Contents of a proposal:
A Summary - best written after the following is written.
An Introduction giving a brief statement of why the area of study is important.
A brief explanation of the work previously done, emphasizing why it is inadequate.
An explanation of how the research you propose would advance knowledge beyond the condition in the previous item.
An explanation of the research you plan to do.
A statement of the specific hypothesis or hypotheses you will test.
An explanation of how your research will specifically disprove, or fail to disprove, the hypothesis or hypotheses.
A budget itemized to explain the need for the funding that you are requesting.
A justification of the budget to show that all the requests are reasonable.
A timetable to show how you plan to accomplish the work.
A bibliography of the references cited in the proposal.
A very brief (post-card-like) example of the above, or more likely a summary of a longer proposal, might be as follows:
Roughly 70% of the American population eats avocadoes at least once each year, so that potential exposure of the populace to contaminants in avocadoes is widespread. Little research has nonetheless been done with regard to the uptake of trace metals by avocadoes during their growth. The proposed research would address this problem by making the first detailed examination of the controls on concentrations of trace metals in avocadoes. Specifically, groundwater in 15 groves of avocadoes will be sampled and concentrations of trace metals determined by atomic absorption. Concentrations of trace metals in the pulp of avocadoes from the same groves will be measured by the same method. Hypotheses to be tested are that concentrations of Hg and Cd are greater in avocadoes from groves in which groundwater has higher concentrations. . . . .For some granting bodies, the proposal might actually be as short as this example. More commonly each of the sentences above would become at least a paragraph, if not a section of multiple paragraphs.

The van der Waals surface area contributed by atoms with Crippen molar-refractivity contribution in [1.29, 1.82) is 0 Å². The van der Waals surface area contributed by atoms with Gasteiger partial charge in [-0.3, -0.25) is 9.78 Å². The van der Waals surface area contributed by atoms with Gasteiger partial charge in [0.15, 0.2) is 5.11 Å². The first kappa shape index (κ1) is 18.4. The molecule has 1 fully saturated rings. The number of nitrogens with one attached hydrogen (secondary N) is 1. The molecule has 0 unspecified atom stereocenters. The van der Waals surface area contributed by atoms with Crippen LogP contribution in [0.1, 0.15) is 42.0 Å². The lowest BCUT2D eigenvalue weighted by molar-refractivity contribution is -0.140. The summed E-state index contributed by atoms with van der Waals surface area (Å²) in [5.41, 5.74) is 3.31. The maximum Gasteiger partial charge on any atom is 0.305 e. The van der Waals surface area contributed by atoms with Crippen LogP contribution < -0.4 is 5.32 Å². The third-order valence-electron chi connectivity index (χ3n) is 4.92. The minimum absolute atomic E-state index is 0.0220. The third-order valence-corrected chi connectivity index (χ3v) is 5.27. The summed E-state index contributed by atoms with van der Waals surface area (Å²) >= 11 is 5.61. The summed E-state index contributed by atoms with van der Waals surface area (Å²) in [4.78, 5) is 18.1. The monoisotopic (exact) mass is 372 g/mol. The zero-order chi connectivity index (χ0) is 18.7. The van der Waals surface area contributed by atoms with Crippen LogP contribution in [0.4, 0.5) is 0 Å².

Following the guidelines:
Granting agencies and institutions typically have many rules regarding the format, content, and length of a proposal. They have these rules to protect their reviewers, who commonly review proposals for no recompense other than fulfilling their sense of obligation to the field of study. Enforcement of the rules is thus commonly Draconian, and a submitter has to follow the rules completely to avoid rejection without review.
Other good pages on this topic (definitely not an exhaustive list):
"Writing a good grant proposal" by Simon Peyton Jones and Alan Bundy.
NSF's Guide for Proposal Writing (specific of course to NSF, but educational).
Willamette University's Tips for Writing a Successful Grant Proposal - basic but useful.
e-mail to Railsback (firstname.lastname@example.org)
Railsback's main web page
UGA Geology Department web page